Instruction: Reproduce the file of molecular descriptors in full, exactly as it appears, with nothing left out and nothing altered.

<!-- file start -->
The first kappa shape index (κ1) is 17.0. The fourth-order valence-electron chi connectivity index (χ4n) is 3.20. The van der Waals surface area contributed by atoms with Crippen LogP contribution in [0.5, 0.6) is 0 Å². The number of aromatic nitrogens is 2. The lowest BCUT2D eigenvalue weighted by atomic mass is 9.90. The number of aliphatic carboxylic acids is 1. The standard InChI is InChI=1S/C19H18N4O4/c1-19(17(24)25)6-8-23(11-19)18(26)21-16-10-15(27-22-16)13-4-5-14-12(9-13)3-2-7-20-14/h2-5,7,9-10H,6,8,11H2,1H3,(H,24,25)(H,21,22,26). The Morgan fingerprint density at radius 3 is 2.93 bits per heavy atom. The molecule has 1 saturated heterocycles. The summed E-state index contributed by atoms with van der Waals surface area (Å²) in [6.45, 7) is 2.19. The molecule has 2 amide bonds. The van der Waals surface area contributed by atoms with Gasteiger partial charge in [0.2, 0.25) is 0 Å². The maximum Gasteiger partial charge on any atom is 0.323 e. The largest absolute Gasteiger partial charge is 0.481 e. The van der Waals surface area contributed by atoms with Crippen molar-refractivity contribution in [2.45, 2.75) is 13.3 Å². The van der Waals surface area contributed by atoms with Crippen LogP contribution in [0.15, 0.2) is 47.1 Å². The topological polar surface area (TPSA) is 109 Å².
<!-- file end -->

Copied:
The first kappa shape index (κ1) is 17.0. The fourth-order valence-electron chi connectivity index (χ4n) is 3.20. The van der Waals surface area contributed by atoms with Crippen LogP contribution in [0.5, 0.6) is 0 Å². The number of aromatic nitrogens is 2. The lowest BCUT2D eigenvalue weighted by atomic mass is 9.90. The number of aliphatic carboxylic acids is 1. The standard InChI is InChI=1S/C19H18N4O4/c1-19(17(24)25)6-8-23(11-19)18(26)21-16-10-15(27-22-16)13-4-5-14-12(9-13)3-2-7-20-14/h2-5,7,9-10H,6,8,11H2,1H3,(H,24,25)(H,21,22,26). The Morgan fingerprint density at radius 3 is 2.93 bits per heavy atom. The molecule has 1 saturated heterocycles. The summed E-state index contributed by atoms with van der Waals surface area (Å²) in [6.45, 7) is 2.19. The molecule has 2 amide bonds. The van der Waals surface area contributed by atoms with Gasteiger partial charge in [0.2, 0.25) is 0 Å². The maximum Gasteiger partial charge on any atom is 0.323 e. The largest absolute Gasteiger partial charge is 0.481 e. The van der Waals surface area contributed by atoms with Crippen molar-refractivity contribution in [2.45, 2.75) is 13.3 Å². The van der Waals surface area contributed by atoms with Crippen LogP contribution in [0.15, 0.2) is 47.1 Å². The topological polar surface area (TPSA) is 109 Å².